Lake Nakuru National Park is one of the primary bird-watching destinations in Kenya, with more than 450 bird species recorded, particularly favored by large flocks of finicky Lesser Flamingos. Lake Nakuru National Park is located along the shores of one of Kenya’s startling Great Rift Valley lakes.
Lake Nakuru National Park was formed in the year 1961. Lake Nakuru National Park is a small park with a size of 188 kilometers square and an easily explored wildlife destination in Kenya that will delight and surprise you at every turn. Lake Nakuru is one of the Ramsar sites in Kenya. Lake Nakuru National Park’s central location makes it the perfect Kenyan wildlife destination for both locals and international visitors.
Lake Nakuru National Park is just 2 hours by road, 160 kilometers from Nairobi, very convenient for weekend breaks even for day birding trips
It is also the perfect overnight stop en route to the Maasai Mara Game Reserve and is easy to include in a safari featuring Aberdares National Park, Lakes Baringo and Bogoria, Samburu National Reserve, and Kakamega Forest.
Lake Nakuru National Park Birdwatching
Lake Nakuru National Park is home to five globally threatened species of birds. Lake Nakuru terrestrial zones host important populations of many mammal and bird species that are globally or regionally threatened. It is home to over 100 species of migratory birds and supports globally important populations of Black-Necked Grebe, African Spoonbill, Pied Avocet, Little Grebe, Yellow-Billed Stork, Black Winged Stilt, Grey-Headed Gull, and Gull Billed Tern.
Many Palaearctic migrant birds arrive each year to over-winter and feed at the lake, which includes huge numbers of species of waders, phalaropes, ducks, terns, gulls, raptors, and different species of warblers. Lake Nakuru previously hosted over 1.5 million Lesser Flamingos, but the vast majority no longer throng the shoreline due to changes in the water levels. The flamingoes have sadly moved on to other Rift Valley lakes, especially Lake Bogoria as the algae levels in the lake have dropped due to an increase in water level which has reduced the salinity.
You can still expect to see quite a core population of both Greater and Lesser Flamingos in the lake. Wildlife is also well represented, in Lake Nakuru national park. The park acts as a breeding sanctuary for both black and white rhinos, tree-climbing lions, and the ever-elusive Leopard which is regularly spotted resting in the Acacia trees in the forested areas near the lake’s shores.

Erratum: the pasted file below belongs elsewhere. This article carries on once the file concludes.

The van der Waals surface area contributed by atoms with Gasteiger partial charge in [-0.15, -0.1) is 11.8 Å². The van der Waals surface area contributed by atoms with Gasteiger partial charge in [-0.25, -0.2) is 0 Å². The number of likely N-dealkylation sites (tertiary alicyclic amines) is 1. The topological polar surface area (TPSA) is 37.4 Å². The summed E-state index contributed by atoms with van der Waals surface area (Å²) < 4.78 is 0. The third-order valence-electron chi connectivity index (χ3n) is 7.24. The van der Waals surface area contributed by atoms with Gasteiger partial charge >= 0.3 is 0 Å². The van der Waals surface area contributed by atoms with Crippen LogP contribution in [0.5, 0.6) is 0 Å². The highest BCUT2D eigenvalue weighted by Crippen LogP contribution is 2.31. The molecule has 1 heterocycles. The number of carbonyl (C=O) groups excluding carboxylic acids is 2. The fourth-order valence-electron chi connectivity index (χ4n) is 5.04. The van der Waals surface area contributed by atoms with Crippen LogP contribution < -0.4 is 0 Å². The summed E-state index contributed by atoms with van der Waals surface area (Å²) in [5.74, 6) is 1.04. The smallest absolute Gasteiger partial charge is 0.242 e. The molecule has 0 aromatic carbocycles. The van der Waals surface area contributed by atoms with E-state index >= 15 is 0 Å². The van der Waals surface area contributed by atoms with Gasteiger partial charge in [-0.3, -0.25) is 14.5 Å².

Lake Nakuru National Park lies at an elevation of 1754 meters above sea level. The park also has many hills with established viewpoints from which the lake, the woodlands, and intermittently the herds of buffalo can be seen. Roads in Lake Nakuru National Park are motorable throughout the year, but it is advisable to use a four by four or strong car during the rainy season
Lake Nakuru National Park makes a vital contribution to the conservation of the natural values within the Great Rift Valley, as a central part of the most important route of the African-Eurasian flyway system where billions of birds species are found to travel from northern breeding grounds to African wintering places
Lake Nakuru is an excellent birdwatching site in Kenya with more than 500 species recorded. The saline lake is a birding hotspot and supports a lot of birdlife, including large flocks of Great White Pelicans, Whiskered Terns, Grey-headed Gulls, Glossy Ibis, waders such as Common Sandpipers, Little Stints, Kittlitz’s Plovers. Unfortunately, the Lesser Flamingos are no longer in big numbers in Lake Nakuru because the chemistry of the water has changed. Lake Nakuru is also one of the best places in Kenya to see the conspicuous, Long-tailed Widowbird during the breeding season, males have exceptionally long tails. Raptors are well represented in the park too, Augur Buzzard, Bateleur, Martial Eagle, Long-crested Eagle, African Fish Eagle won’t be missed in a birding tour
Lake Nakuru National Park Common Birds